If one were to poll ‘cinephiles,’ I’m willing to bet a good majority would agree that the unbroken long shot is one of the more invigorating aspects of movie-watching. When they’re done right, nothing comes close to the virtuoso thrill of seamless acting and orchestrated camera movement.
The New Year’s Eve party sequence in P.T. Anderson’s Boogie Nights. Acclaimed Russian filmmaker Alexander Sokurov’s single shot/full length film Russian Ark. The bustling opening of Brian DePalma’s Snake Eyes. And my personal favorite from Mikhail Kalatozov’s 1964 Marxist propaganda film titled I Am Cuba, in which the camera seems to defy gravity by climbing walls, pushing through windows and floating in mid air as it follows a thousand man funeral procession.
Trying to outdo all of those above mentioned efforts, Sebastian Schipper’s Victoria ups the ante and showcases a handheld camera shot for the entire duration of its 2 hour and 15 minute running time. The camera bounces around its few characters, juts in and out of vehicles with them and, at least to this reviewer’s eye, doesn’t feature any of the old “cheats” such as hidden edits or trickery. Of course, this is digital filmmaking and one can just shoot…. and shoot…. but the logistical intricacy of nailing the right perspective or not having one of the actors flub an action or any other unwitting mistake is a mind-boggling feat, to say the least. But, all that technical wizardry aside, Victoria suffers in some of its other attributes.
Opening on pretty Spaniard Victoria (Laia Costa) as she dances the night away in a sub-level German nightclub, her loneliness is hinted at quickly as she buys herself a drink at the bar and then hits on the bartender, who shrugs her off briskly. On her way out into the early morning streets, she meets four half-drunk but mildly charming guys. There’s Blinker (Burak Yigit), Boxer (Franz Rogowski), Fizz (Max Mauf) and the seeming leader of the pack, Sonne (Frederick Lau), who flirts heavily with Victoria. She openly returns the attraction.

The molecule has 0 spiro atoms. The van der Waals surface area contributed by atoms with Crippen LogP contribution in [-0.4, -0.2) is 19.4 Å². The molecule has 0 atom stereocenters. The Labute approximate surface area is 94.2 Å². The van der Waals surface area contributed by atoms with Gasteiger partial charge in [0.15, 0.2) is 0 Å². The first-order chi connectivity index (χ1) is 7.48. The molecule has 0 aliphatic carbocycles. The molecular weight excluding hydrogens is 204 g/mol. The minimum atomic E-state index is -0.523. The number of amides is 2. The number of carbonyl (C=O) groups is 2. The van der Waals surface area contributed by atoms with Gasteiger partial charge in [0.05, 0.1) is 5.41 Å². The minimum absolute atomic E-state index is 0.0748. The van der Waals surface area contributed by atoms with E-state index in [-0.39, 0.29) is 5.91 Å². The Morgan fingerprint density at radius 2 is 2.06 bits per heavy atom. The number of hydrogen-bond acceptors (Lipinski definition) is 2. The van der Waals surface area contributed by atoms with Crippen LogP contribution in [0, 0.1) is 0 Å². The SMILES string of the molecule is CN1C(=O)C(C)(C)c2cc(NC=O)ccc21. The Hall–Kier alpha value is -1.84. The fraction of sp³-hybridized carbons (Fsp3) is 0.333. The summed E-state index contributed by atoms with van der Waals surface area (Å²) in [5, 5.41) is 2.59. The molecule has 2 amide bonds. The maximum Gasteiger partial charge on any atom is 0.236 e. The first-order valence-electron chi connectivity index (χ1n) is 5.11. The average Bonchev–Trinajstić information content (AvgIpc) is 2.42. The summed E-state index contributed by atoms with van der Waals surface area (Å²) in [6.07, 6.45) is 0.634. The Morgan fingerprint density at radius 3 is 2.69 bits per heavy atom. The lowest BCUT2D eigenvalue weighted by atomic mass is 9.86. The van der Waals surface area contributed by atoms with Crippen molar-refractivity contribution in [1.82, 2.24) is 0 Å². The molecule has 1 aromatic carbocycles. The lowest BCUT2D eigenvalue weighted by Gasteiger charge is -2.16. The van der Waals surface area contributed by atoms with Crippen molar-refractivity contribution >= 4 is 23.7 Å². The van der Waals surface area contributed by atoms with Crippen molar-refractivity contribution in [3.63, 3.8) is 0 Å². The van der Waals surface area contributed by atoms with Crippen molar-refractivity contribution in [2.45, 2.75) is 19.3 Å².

The first hour of the film follows the five as they roam the pre-dawn streets of Berlin, and Victoria often feels like a punk rock version of Richard Linklater’s Before Sunrise trilogy — without the magnanimous charm, of course. They stow away to a rooftop hideout, smoking and drinking and exchange laborious conversations that drunk people typically have. There’s a lot of stuttering, repeating phrases and machismo that substitutes for plot development and character amiability. It’s obvious there’s a general script, but in favor of the single-shot aesthetic, the film wallows in off-handed improvisation and lurches forward with little momentum.
Things pick up a bit at the one-hour mark when, after poor Fizz becomes too inebriated to follow through on some unspecified commitment the group has planned, dashing Sonne convinces Victoria to be their driver to a shadowy meeting in a concrete parking garage. Like Alice in Wonderland, Victoria is soon plunged into a chaotic and violent succession of events that swerves out of control.
For Victoria to be a completely enveloping experience and not just a gimmick, it needs something more than what it offers. By distilling itself into real time (i.e. the entire film takes place within its marginal two and a half hour running time), it asks the viewer to believe that seemingly responsible and intelligent Victoria would allow herself to be manipulated so quickly by this obvious group of thugs, metastasized from care-free night clubber to gun-toting criminal in the span of an hour. Victoria doesn’t convincingly sell this arch.
In addition to that, Sonne and his group of ‘brothers,’ as they refer to one another, have to be some of the stupidest criminals out there, full of whiplash energy, unconvincing thug posture and complete lack of self awareness. They’re played like a rehash of every kitchen sink gangster put on celluloid, which is yet another incomprehensible reason young Victoria falls in with them.
Consider me one of the aforementioned cinephiles, but once the allure of Victoria wears off, it becomes a fairly unbelievable film that may have fared better in a more pragmatic and routine narrative, as much as I hate to admit it. It’s not a completely bad film, it’s just wildly unfocused on the driving emotions of what makes its characters tick. And if the motivating factors of why people are doing what they’re doing don’t exist, all the technical bravura in the world can’t save it.
Victoria opens on Friday, November 27, at the Angelika Film Center in Dallas.